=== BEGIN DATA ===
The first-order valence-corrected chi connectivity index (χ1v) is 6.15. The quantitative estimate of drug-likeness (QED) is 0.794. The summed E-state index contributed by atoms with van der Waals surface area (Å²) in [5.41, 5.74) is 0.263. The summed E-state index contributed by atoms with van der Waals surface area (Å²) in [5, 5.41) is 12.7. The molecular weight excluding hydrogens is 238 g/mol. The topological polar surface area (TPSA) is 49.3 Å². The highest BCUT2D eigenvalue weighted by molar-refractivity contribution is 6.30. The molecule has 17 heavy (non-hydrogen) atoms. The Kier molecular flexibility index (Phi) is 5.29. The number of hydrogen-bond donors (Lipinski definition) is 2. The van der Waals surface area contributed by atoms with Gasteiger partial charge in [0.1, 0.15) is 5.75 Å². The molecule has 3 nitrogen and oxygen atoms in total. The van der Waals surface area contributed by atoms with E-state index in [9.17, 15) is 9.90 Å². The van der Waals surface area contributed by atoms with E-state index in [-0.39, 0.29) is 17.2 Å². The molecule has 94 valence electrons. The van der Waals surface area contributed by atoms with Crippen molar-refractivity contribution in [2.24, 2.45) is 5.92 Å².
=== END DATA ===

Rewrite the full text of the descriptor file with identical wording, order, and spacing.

The first-order valence-corrected chi connectivity index (χ1v) is 6.15. The quantitative estimate of drug-likeness (QED) is 0.794. The summed E-state index contributed by atoms with van der Waals surface area (Å²) in [5.41, 5.74) is 0.263. The summed E-state index contributed by atoms with van der Waals surface area (Å²) in [5, 5.41) is 12.7. The molecular weight excluding hydrogens is 238 g/mol. The topological polar surface area (TPSA) is 49.3 Å². The highest BCUT2D eigenvalue weighted by molar-refractivity contribution is 6.30. The molecule has 17 heavy (non-hydrogen) atoms. The Kier molecular flexibility index (Phi) is 5.29. The number of hydrogen-bond donors (Lipinski definition) is 2. The van der Waals surface area contributed by atoms with Gasteiger partial charge in [0.1, 0.15) is 5.75 Å². The molecule has 3 nitrogen and oxygen atoms in total. The van der Waals surface area contributed by atoms with E-state index in [9.17, 15) is 9.90 Å². The van der Waals surface area contributed by atoms with E-state index in [-0.39, 0.29) is 17.2 Å². The molecule has 94 valence electrons. The van der Waals surface area contributed by atoms with Crippen molar-refractivity contribution in [2.24, 2.45) is 5.92 Å².